Many view sleep as a luxury and think that the benefits of limiting the hours they spend asleep outweigh the costs. People often overlook the potential long-term health consequences of insufficient sleep, and the impact that health problems can ultimately have on one’s time and productivity.
Many of the costs of poor sleep go unrecognized. Medical conditions, such as obesity, diabetes, and cardiovascular disease, develop over long periods of time and result from a number of factors, such as genetics, poor nutrition, and lack of exercise. Insufficient (or excessive) sleep has also been linked to these and other health problems, and is considered an important risk factor. Getting enough high-quality sleep may be as important to health and well-being as nutrition and exercise. Good sleep is not optional. Do not overlook the essential and protective factoring of proper sleep hygiene. See if these might be helpful to you:
Increase Bright Light Exposure During The Day: Natural sunlight or bright light during the day helps keep your circadian rhythm healthy. This improves daytime energy, as well as nighttime sleep quality and duration
Reduce Blue Light Exposure in the Evening: Exposure to light during the day is beneficial, but nighttime light exposure has the opposite effect. Blue light — which electronic devices like smartphones and computers emit in large amounts — is the worst in this regard.
Don’t Consume Caffeine Late in the Day: Caffeine has numerous benefits and is consumed in some form by most people. A single dose can enhance focus, energy and sports performance. However, when consumed late in the day, coffee stimulates your nervous system and may stop your body from naturally relaxing at night. In one study, consuming caffeine up to six hours before bed significantly worsened sleep quality
Reduce Irregular or Long Daytime Naps: While short power naps may be beneficial, long or irregular napping during the day can negatively affect your sleep. Sleeping in the daytime can confuse your internal clock, meaning that you may struggle to sleep at night.
Try to Sleep and Wake at Consistent Times: Your body’s circadian rhythm attempts to function on a set loop, aligning itself with sunrise and sunset. Being consistent with your sleep and waking times can aid long-term sleep quality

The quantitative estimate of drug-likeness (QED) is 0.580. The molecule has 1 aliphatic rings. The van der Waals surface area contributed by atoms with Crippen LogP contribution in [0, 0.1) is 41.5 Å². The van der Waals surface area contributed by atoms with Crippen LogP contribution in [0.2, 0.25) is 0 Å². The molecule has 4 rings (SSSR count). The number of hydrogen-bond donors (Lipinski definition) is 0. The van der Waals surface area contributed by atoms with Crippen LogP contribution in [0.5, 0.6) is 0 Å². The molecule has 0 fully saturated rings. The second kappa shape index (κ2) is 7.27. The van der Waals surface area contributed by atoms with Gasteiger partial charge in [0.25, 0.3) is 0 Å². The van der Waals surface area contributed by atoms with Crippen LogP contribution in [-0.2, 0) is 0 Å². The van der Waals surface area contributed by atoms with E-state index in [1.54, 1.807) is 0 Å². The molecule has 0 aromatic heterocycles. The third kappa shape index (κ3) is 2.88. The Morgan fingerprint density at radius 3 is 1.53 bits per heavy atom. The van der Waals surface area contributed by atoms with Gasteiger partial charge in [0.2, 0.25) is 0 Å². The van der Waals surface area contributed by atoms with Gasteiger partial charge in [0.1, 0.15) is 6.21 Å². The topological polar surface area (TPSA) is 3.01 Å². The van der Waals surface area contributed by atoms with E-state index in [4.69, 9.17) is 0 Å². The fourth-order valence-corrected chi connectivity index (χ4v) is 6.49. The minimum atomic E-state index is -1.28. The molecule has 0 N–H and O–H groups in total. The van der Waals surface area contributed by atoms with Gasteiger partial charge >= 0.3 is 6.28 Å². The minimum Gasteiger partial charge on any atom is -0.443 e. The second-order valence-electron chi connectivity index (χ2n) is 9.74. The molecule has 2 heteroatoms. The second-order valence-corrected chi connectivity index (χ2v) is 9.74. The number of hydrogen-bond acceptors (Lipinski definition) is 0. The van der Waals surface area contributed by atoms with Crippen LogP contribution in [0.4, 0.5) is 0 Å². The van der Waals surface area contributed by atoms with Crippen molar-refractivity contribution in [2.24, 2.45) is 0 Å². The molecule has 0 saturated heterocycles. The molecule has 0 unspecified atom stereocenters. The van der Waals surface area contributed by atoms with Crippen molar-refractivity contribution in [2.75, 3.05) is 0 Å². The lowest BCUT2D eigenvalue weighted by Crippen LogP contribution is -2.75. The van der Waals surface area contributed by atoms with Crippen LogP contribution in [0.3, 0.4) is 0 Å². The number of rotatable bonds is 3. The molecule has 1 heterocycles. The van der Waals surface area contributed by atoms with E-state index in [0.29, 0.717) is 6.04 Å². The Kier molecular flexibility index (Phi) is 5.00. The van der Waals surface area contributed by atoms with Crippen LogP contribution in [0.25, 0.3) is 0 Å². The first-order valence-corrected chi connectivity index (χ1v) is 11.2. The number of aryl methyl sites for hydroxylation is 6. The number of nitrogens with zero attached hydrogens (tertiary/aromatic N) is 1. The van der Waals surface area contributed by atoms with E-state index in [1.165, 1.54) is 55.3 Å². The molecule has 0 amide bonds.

Don’t Drink Alcohol: Downing a couple of drinks at night can negatively affect your sleep and hormones. Alcohol is known to cause or increase the symptoms of sleep apnea, snoring and disrupted sleep patterns
Optimize Your Bedroom Environment: Many people believe that the bedroom environment and its setup are key factors in getting a good night’s sleep. These factors include temperature, noise, external lights and furniture arrangement.
Don’t Eat Late in the Evening: Late-night eating may negatively impact both sleep quality and the natural release of hormones helpful for sleep.
Relax and Clear Your Mind in the Evening: Many people have a pre-sleep routine that helps them relax. Relaxation techniques before bed have been shown to improve sleep quality and are another common technique used to treat insomnia. In one study, a relaxing massage improved sleep quality in people who were ill. Strategies include listening to relaxing music, reading a book, taking a hot bath, meditating, deep breathing and visualization.
Take a Relaxing Bath or Shower: A relaxing bath or shower is another popular way to sleep better.
Rule out a Sleep Disorder: An underlying health condition may be the cause of your sleep problems. One common issue is sleep apnea, which causes inconsistent and interrupted breathing. People with this disorder stop breathing repeatedly while sleeping. This condition may be more common than you think. One review claimed that 24% of men and 9% of women have sleep apnea.
If you’ve always struggled with sleep, it may be wise to consult with your doctor.
Exercise Regularly — But Not Before Bed: Exercise is one of the best science-backed ways to improve your sleep and health. It can enhance all aspects of sleep and has been used to reduce symptoms of insomnia.
One study in older adults determined that exercise nearly halved the amount of time it took to fall asleep and provided 41 more minutes of sleep at night.
Making Change Happen and then Keeping the Change
Many of us know what would be best for us and yet, don’t take significant action to create the necessary benefits. Ask yourself what might be the result of doing nothing? If sleep is an issue, and you choose not to address it what might the health consequences be for you? What are the risks of doing nothing for your health, your emotional and physical resiliency and your sense of full joy and fulfillment?
If you’re overwhelmed by large change, would you be able to focus on one small step. What small action can you take today that will move you forward? Take a small step, and get moving. Movement is rewarding and seems to encourage more movement. Now take another small step.
Proper sleep is an overlooked source of resiliency – and along with diet and exercise, it is an evidence-based factor in protecting our health at all levels. Let’s get back to sleep as a high health priority!
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